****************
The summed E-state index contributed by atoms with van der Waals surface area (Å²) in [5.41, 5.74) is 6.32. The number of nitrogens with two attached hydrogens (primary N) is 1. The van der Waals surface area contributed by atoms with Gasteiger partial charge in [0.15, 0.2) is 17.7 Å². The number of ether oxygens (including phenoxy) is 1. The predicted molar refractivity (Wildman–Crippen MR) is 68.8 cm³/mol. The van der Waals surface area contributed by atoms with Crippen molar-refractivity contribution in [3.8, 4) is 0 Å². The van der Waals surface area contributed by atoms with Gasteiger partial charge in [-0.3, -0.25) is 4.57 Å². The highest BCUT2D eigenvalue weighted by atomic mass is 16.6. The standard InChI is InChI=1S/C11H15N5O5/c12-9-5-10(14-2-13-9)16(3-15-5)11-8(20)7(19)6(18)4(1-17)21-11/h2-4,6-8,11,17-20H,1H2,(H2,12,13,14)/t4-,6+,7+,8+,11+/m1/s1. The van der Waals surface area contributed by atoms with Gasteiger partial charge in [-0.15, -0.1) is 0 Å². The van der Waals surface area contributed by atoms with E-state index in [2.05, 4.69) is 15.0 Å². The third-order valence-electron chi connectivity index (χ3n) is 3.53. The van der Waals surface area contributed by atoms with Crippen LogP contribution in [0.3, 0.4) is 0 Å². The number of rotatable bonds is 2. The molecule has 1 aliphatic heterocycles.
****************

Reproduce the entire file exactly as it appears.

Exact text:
The summed E-state index contributed by atoms with van der Waals surface area (Å²) in [5.41, 5.74) is 6.32. The number of nitrogens with two attached hydrogens (primary N) is 1. The van der Waals surface area contributed by atoms with Gasteiger partial charge in [0.15, 0.2) is 17.7 Å². The number of ether oxygens (including phenoxy) is 1. The predicted molar refractivity (Wildman–Crippen MR) is 68.8 cm³/mol. The van der Waals surface area contributed by atoms with Crippen molar-refractivity contribution in [3.8, 4) is 0 Å². The van der Waals surface area contributed by atoms with Gasteiger partial charge in [-0.3, -0.25) is 4.57 Å². The highest BCUT2D eigenvalue weighted by atomic mass is 16.6. The standard InChI is InChI=1S/C11H15N5O5/c12-9-5-10(14-2-13-9)16(3-15-5)11-8(20)7(19)6(18)4(1-17)21-11/h2-4,6-8,11,17-20H,1H2,(H2,12,13,14)/t4-,6+,7+,8+,11+/m1/s1. The van der Waals surface area contributed by atoms with Gasteiger partial charge in [-0.15, -0.1) is 0 Å². The van der Waals surface area contributed by atoms with E-state index in [2.05, 4.69) is 15.0 Å². The third-order valence-electron chi connectivity index (χ3n) is 3.53. The van der Waals surface area contributed by atoms with Crippen LogP contribution in [0.3, 0.4) is 0 Å². The number of rotatable bonds is 2. The molecule has 1 aliphatic heterocycles.